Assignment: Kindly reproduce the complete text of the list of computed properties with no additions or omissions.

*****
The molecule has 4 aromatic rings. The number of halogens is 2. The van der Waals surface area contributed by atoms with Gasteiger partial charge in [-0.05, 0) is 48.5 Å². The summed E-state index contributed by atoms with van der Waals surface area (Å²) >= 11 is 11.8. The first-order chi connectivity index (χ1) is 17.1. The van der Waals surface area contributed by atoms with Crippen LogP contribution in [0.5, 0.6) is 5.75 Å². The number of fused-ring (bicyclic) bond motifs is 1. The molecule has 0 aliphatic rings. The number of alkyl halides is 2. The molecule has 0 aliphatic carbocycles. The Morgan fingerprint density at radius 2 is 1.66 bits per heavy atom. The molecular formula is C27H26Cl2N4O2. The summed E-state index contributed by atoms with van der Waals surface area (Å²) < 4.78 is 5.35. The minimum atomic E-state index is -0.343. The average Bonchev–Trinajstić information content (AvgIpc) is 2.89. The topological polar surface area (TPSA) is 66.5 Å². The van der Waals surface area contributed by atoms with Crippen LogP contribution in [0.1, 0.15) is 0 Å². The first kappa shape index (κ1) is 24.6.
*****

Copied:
The molecule has 4 aromatic rings. The number of halogens is 2. The van der Waals surface area contributed by atoms with Gasteiger partial charge in [-0.05, 0) is 48.5 Å². The summed E-state index contributed by atoms with van der Waals surface area (Å²) >= 11 is 11.8. The first-order chi connectivity index (χ1) is 17.1. The van der Waals surface area contributed by atoms with Crippen LogP contribution in [0.5, 0.6) is 5.75 Å². The number of fused-ring (bicyclic) bond motifs is 1. The molecule has 0 aliphatic rings. The number of alkyl halides is 2. The molecule has 0 aliphatic carbocycles. The Morgan fingerprint density at radius 2 is 1.66 bits per heavy atom. The molecular formula is C27H26Cl2N4O2. The summed E-state index contributed by atoms with van der Waals surface area (Å²) < 4.78 is 5.35. The minimum atomic E-state index is -0.343. The average Bonchev–Trinajstić information content (AvgIpc) is 2.89. The topological polar surface area (TPSA) is 66.5 Å². The van der Waals surface area contributed by atoms with Crippen LogP contribution in [0.1, 0.15) is 0 Å². The first kappa shape index (κ1) is 24.6.